To dig into these studies and try to parse them out is not only beyond the scope of this article, it is simply beyond me. I don’t have enough hair left for me to risk pulling it all out trying to mentally reconcile this apparently conflicting data. At Nutrientology we generally take the low-carbohydrate approach simply because it makes the most basic intuitive common sense…I know Nutrientology readers are not only smart , but also remember to consider plain old common sense. This was the approach used by type 1 diabetics back in a simpler time prior to the discovery of insulin, before everyone got so smart. This stuff does not have to be that complex.
As I said above insulin dependent diabetics understand the relationship of carbs to insulin secretion. My take on the literature is that we run into problems when we eat both high carbohydrate and high fat, especially when the carbohydrates are in the form of starches or processed foods, as opposed to those found in vegetables. And the fats are artificial and processed such as found in vegetable oils. When you think low-carb, think low processed foods. Think real food…real plants and animals…food from the farmer’s market…food without a label.
Reducing the blood sugar challenge to the body after a meal should be encouraged. Better yet, limit the amount of carbohydrates (starches) in your diet in the first place. If you have insulin resistance you should not be eating a significant amount of non-vegetable and non-fruit carbohydrates. Eat real carbs, not from a package, and eat them after exercise when your muscles are ready to use them. That way they do not get turned into fat and get shipped off to your belly to join the ruckus, and start pumping out inflammatory compounds. You want carbs to be stored in your muscles as glycogen, not in your belly as fat.
For more information on how to food can be used to improve insulin sensitivity grab a book at the Nutrientology Store and get some more learnin’ done.
Supplements That Appear to Support Insulin Sensitivity
There are a handful of diet supplements that have shown some benefit in countering insulin resistance although many of these studies have been done in animals or in “test tubes.”
Some of these diet supplements include:
- green tea extract
- alpha lipoic acid
- cyanidin-3-glucoside (I know, that’s a mouthful. Hang with me)
Green Tea Extract
A recent study of green tea extract using animals suggests that green tea extract (EGCG) may provide support to people with insulin resistance. I have previously posted about green tea and its ability to apparently inhibit the digestion of certain macronutrients including fat and protein.
Although the research was done using mice, there’s enough positive data to make a case for proceeding with human studies. The results of the “mice study” suggest that green tea, or its polyphenol rich extract, such as EGCG, may have the ability to reduce the glycemic effect of high starch foods. This apparently happens through green tea’s property of inhibiting the enzyme alpha-amylase, the enzyme that breaks down starch.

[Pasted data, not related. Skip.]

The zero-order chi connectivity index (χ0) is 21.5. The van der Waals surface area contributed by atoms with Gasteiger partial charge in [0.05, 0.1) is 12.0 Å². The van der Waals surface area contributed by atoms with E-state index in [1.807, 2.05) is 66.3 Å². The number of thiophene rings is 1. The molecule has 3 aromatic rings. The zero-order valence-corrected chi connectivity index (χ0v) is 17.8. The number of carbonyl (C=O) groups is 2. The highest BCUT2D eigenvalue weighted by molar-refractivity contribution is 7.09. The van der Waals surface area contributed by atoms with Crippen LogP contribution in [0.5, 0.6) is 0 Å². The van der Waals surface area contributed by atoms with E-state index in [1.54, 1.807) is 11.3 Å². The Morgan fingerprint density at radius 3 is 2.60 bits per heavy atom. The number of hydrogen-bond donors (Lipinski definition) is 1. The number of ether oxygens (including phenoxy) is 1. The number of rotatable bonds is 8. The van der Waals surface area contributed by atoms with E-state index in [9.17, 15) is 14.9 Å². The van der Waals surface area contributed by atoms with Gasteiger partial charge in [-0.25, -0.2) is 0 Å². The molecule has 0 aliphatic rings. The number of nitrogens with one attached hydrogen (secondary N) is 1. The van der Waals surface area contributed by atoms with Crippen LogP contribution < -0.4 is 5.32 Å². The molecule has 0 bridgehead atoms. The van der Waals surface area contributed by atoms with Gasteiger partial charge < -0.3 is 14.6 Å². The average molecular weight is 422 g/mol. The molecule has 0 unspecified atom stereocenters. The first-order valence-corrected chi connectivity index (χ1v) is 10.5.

An EGCG containing green tea extract supplement appears to slow the digestion of starches resulting in a slower rise in blood sugar after a meal. This may benefit some people and be a means toward healthier blood sugar levels, especially for people with diabetes and prediabetes-metabolic syndrome.
Chromium is a mineral that is available as a supplement. Some medical research has suggested that chromium may be supportive of insulin sensitivity and better blood sugar levels, but this is not clear.
Chromium can be considered, but at a low dose. The first rule is “do no harm.” Chromium has shown some benefits in blood sugar management for some people, but there can be problems involved in taking too much. The response to taking a chromium supplement for blood sugar levels appears to be individualized. Err on the side of caution and take too little rather than too much. Look for the benefit without unnecessary risk. (5)
Cinnamon has been shown to decrease blood sugar levels and improve insulin sensitivity in people who were both of normal weight and overweight.
Cinnamon research has focused on its potential as a preventative supplement and possible treatment for insulin resistance, metabolic syndrome and type 2 diabetes. Extensive “test tube” evidence has shown that cinnamon may improve insulin resistance by helping the body overcome impairments in insulin signaling in muscle tissue. In fat tissue, it has been shown that cinnamon increases the expression of something that regulates metabolism known as PPAR.
Without getting too technical, PPAR stands for “Peroxisome Proliferator-Activated Receptor.” It is an important regulator of your metabolism. Some anti-diabetes drugs work by influencing PPAR. Alright things are really starting to get geeky, I’ll wrap this article up shortly…
Like green tea, cinnamon also appears to inhibit starch digestion enzymes among other things favorable to having a healthier blood sugar level such as: